MONASTIC ILLUMINATION

Introductory—Monasteries and their work from the sixth to the ninth century—The claustral schools—Alcuin—Warnefrid and Theodulf—Clerics and monastics—The Golden Age of monasticism—The Order of St. Benedict—Cistercian houses—Other Orders—Progress of writing in Carolingian times—Division of labour.

In the sixth century the monasteries, such as they were, necessarily kept themselves very quiet and unobtrusive. They were situated usually in out-of-the-way corners, solitudes apart from civilisation, or, at least, apart from the busy haunts of men. In the eighth century there is a marked difference. The Capitular of Aix-la-Chapelle, of 789, required that minor schools should be attached to all monasteries and cathedral churches without exception, and that children of all ranks, both noble and servile, should be received into them. Also that the larger monasteries should open major schools in which the seven sciences of mathematics, astronomy, arithmetic, music, rhetoric, dialectics, and geography, were to be taught—and this in two ways. There were to be two sorts of schools—interior or claustral, intended for monastics only, and exterior or canonical, intended for secular students. These schools were under separate scholastics or masters, and lay students were received in the exterior schools as freely and fully as in the public schools of the present time. Mabillon[18] gives a list of some twenty-seven monastic and cathedral schools, by no means confined to great or wealthy cities, but well distributed throughout the Empire.

[18] Præfat. in iv. Sæcul. 184.

In the time of Charlemagne those most in repute were Tours, St. Gall, Fulda, Reims, and Hirsfeld.

We have given the names of Alcuin and Paul Warnefrid as the chief promoters of the Carolingian Revival, but we should not omit that of Theodulf, of Orleans, the indefatigable school inspector of the time. He it was who assisted the artistic side of the movement by his ingenious contrivances as a writer and illustrator of school books. Undoubtedly it was from his suggestions that we so often find in mediæval scientific treatises of the driest kind those graphic and wonderful tabulations and edifices, labelled and turreted, which make Aristotle, Priscian, and Marcianus Capella, not only comprehensible, but attractive. Theodulf composed in simple and easy Latin verse—somewhat after the style of the Propria quæ maribus our own childhood—the description of a supposed tree of science, which he had drawn and painted, on the trunk and branches of which were the figures and names of the seven liberal arts. At the foot sat Grammar—the basis of all learning—holding on her hand a lengthy rod (ominous for the tender student). On the right Rhetoric stretched forth her hand. On the left was Dialectic. Philosophy sat on the summit; the rest being disposed according to their relative importance. The whole was explained in the Carmina de septem artibus, in which the bishop, who was one of the famous poets of the age, strove in flowery language to render these dry-as-dust studies acceptable to the youthful understanding. Theodulf was a great scholar, and assisted Alcuin in the revision of the Bible, one copy of which he himself had written whilst still Abbat of Fleury, about 790. At the beginning of this Bible is a poem in golden letters on purple, and a preface in prose, also in golden letters, giving a synopsis of the several books. The text differs somewhat from the Alcuin Bible, as it is that of Jerome before Alcuin's revision. This MS. is now at Paris. Another Bible executed to the order of Theodulf is now in the Town Library at Puy.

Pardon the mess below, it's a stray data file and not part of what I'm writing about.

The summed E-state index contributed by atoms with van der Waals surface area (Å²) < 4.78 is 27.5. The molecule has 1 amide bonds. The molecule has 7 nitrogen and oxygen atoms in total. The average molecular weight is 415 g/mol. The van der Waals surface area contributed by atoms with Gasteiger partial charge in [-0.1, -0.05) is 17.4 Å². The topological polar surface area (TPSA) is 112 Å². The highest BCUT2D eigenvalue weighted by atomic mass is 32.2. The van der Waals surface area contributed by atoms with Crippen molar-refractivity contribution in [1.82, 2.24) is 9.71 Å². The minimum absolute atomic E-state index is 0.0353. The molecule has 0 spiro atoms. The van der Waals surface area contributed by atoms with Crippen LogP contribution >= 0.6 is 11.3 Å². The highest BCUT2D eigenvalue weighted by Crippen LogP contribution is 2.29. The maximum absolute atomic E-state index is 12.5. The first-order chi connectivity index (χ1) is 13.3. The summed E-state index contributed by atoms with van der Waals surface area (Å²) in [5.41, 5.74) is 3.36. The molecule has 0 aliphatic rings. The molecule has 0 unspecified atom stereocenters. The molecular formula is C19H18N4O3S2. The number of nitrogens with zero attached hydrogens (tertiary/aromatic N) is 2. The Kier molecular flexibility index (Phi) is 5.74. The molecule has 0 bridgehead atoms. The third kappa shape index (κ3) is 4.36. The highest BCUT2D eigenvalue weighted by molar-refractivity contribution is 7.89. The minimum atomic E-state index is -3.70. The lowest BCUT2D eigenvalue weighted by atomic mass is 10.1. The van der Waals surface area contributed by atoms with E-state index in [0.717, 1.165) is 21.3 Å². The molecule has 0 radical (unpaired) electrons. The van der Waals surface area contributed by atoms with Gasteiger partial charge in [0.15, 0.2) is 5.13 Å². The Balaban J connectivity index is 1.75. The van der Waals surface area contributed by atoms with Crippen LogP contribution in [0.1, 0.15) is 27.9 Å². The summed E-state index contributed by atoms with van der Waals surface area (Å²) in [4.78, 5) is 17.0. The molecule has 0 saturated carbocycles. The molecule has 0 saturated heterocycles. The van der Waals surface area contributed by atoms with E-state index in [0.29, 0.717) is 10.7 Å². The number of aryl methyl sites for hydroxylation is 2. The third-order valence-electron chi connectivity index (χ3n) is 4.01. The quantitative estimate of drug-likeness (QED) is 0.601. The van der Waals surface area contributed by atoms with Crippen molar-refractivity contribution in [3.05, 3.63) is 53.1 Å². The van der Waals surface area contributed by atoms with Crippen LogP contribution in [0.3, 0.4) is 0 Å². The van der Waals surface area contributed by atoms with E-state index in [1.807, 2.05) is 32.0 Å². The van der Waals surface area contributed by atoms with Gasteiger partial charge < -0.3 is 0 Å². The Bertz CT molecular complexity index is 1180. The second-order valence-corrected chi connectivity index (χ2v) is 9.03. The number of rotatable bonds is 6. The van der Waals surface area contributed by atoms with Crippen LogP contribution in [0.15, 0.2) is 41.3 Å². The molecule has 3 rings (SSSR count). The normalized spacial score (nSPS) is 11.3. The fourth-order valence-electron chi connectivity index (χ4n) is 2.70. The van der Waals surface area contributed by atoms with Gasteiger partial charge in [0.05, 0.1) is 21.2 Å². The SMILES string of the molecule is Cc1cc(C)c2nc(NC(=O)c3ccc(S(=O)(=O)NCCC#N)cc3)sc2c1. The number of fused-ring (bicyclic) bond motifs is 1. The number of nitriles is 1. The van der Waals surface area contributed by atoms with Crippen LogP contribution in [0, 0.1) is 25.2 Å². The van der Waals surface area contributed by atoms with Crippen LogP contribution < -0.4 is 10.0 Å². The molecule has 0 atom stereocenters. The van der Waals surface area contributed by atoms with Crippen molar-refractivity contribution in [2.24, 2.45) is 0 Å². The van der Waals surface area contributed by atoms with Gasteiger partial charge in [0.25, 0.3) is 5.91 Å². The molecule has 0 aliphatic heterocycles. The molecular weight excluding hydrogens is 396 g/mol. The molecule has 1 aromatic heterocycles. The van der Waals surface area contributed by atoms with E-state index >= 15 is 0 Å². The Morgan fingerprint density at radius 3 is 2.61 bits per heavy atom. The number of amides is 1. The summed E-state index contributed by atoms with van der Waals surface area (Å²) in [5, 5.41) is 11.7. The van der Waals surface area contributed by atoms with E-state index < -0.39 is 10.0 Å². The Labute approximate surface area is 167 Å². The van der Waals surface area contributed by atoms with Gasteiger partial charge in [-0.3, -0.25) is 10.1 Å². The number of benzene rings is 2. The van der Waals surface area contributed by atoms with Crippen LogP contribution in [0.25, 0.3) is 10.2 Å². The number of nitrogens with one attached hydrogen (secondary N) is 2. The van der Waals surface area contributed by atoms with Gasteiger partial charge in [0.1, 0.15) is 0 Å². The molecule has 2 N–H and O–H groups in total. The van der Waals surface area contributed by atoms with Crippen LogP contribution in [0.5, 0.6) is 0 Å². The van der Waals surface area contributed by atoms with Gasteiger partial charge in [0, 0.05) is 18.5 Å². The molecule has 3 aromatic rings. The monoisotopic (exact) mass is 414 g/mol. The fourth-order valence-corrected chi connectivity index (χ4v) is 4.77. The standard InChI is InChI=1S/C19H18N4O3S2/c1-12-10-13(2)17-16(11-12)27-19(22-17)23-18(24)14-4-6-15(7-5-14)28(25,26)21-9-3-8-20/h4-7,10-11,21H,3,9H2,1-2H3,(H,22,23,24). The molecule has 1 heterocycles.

It seems incredible, after the efforts made by Charlemagne and his ministers for the maintenance of learning and the arts, that there should ever be any risk of a return to barbarism, but it is a fact that the dissolution of the Empire proved in certain localities the suspension of prosperity. Fortunately the monastics—especially the Benedictines—and the canons of the cathedrals still kept up the practice of copying books; but almost all the South of France, Languedoc, and Provence, always conservative, remained more or less illiterate. They produced poets and jongleurs, but seldom artists or scholars. And even in the North, where the capitular schools were most flourishing—as Paris, Reims, and Chartres—the general tendency was towards relapse. In High Germany it was even worse. In spite of all efforts of the clergy by the extension of secular schools, the laity preferred the excitement of chase and camp to the quiet humdrum of the schoolroom. Religion seemed to be regarded rather as a profession than a principle, quite right in its place, i.e. the Church and the monastery, but unsuited for active life. The wealthy land-owners, therefore, did not cease to endow religious houses or to build churches, but they left book-learning to the clerics. Accordingly the clerics and the monastics flourished exceedingly.